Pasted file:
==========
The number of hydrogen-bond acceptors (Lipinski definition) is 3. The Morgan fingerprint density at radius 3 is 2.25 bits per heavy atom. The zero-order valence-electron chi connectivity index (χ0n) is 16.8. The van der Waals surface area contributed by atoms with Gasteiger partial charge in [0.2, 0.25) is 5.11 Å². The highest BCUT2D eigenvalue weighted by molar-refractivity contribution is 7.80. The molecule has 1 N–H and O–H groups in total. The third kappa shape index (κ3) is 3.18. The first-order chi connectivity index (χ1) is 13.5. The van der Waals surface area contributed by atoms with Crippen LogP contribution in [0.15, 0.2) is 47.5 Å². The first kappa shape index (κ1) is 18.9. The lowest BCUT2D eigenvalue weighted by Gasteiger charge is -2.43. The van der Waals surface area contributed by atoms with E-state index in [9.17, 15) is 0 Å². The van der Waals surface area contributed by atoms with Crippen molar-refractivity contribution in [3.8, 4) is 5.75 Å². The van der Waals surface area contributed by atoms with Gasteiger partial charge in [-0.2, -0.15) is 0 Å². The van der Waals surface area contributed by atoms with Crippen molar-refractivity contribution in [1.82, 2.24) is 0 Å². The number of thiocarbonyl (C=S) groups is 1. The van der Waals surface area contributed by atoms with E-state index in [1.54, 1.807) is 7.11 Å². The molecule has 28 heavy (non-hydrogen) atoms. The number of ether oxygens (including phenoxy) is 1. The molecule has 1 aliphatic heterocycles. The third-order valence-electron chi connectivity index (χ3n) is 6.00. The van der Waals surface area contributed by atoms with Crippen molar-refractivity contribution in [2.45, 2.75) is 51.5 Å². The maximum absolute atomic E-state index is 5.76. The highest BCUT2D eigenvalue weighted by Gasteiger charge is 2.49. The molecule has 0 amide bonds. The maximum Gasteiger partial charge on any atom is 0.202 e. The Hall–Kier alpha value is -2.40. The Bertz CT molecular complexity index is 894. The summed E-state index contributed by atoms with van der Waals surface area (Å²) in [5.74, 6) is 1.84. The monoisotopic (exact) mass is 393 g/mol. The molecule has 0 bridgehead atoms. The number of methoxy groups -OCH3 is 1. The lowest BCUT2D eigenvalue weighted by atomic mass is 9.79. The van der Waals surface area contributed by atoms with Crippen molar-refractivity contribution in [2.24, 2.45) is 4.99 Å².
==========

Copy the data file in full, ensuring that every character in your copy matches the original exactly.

The number of hydrogen-bond acceptors (Lipinski definition) is 3. The Morgan fingerprint density at radius 3 is 2.25 bits per heavy atom. The zero-order valence-electron chi connectivity index (χ0n) is 16.8. The van der Waals surface area contributed by atoms with Gasteiger partial charge in [0.2, 0.25) is 5.11 Å². The highest BCUT2D eigenvalue weighted by molar-refractivity contribution is 7.80. The molecule has 1 N–H and O–H groups in total. The third kappa shape index (κ3) is 3.18. The first-order chi connectivity index (χ1) is 13.5. The van der Waals surface area contributed by atoms with Crippen LogP contribution in [0.15, 0.2) is 47.5 Å². The first kappa shape index (κ1) is 18.9. The lowest BCUT2D eigenvalue weighted by Gasteiger charge is -2.43. The van der Waals surface area contributed by atoms with E-state index in [9.17, 15) is 0 Å². The van der Waals surface area contributed by atoms with Crippen molar-refractivity contribution in [3.8, 4) is 5.75 Å². The van der Waals surface area contributed by atoms with Gasteiger partial charge in [-0.2, -0.15) is 0 Å². The van der Waals surface area contributed by atoms with Crippen molar-refractivity contribution in [1.82, 2.24) is 0 Å². The number of thiocarbonyl (C=S) groups is 1. The van der Waals surface area contributed by atoms with E-state index in [1.54, 1.807) is 7.11 Å². The molecule has 28 heavy (non-hydrogen) atoms. The number of ether oxygens (including phenoxy) is 1. The molecule has 1 aliphatic heterocycles. The third-order valence-electron chi connectivity index (χ3n) is 6.00. The van der Waals surface area contributed by atoms with Crippen molar-refractivity contribution in [2.45, 2.75) is 51.5 Å². The maximum absolute atomic E-state index is 5.76. The highest BCUT2D eigenvalue weighted by Gasteiger charge is 2.49. The molecule has 0 amide bonds. The maximum Gasteiger partial charge on any atom is 0.202 e. The Hall–Kier alpha value is -2.40. The Bertz CT molecular complexity index is 894. The summed E-state index contributed by atoms with van der Waals surface area (Å²) in [5.74, 6) is 1.84. The monoisotopic (exact) mass is 393 g/mol. The molecule has 0 bridgehead atoms. The number of methoxy groups -OCH3 is 1. The lowest BCUT2D eigenvalue weighted by atomic mass is 9.79. The van der Waals surface area contributed by atoms with Crippen molar-refractivity contribution in [2.24, 2.45) is 4.99 Å².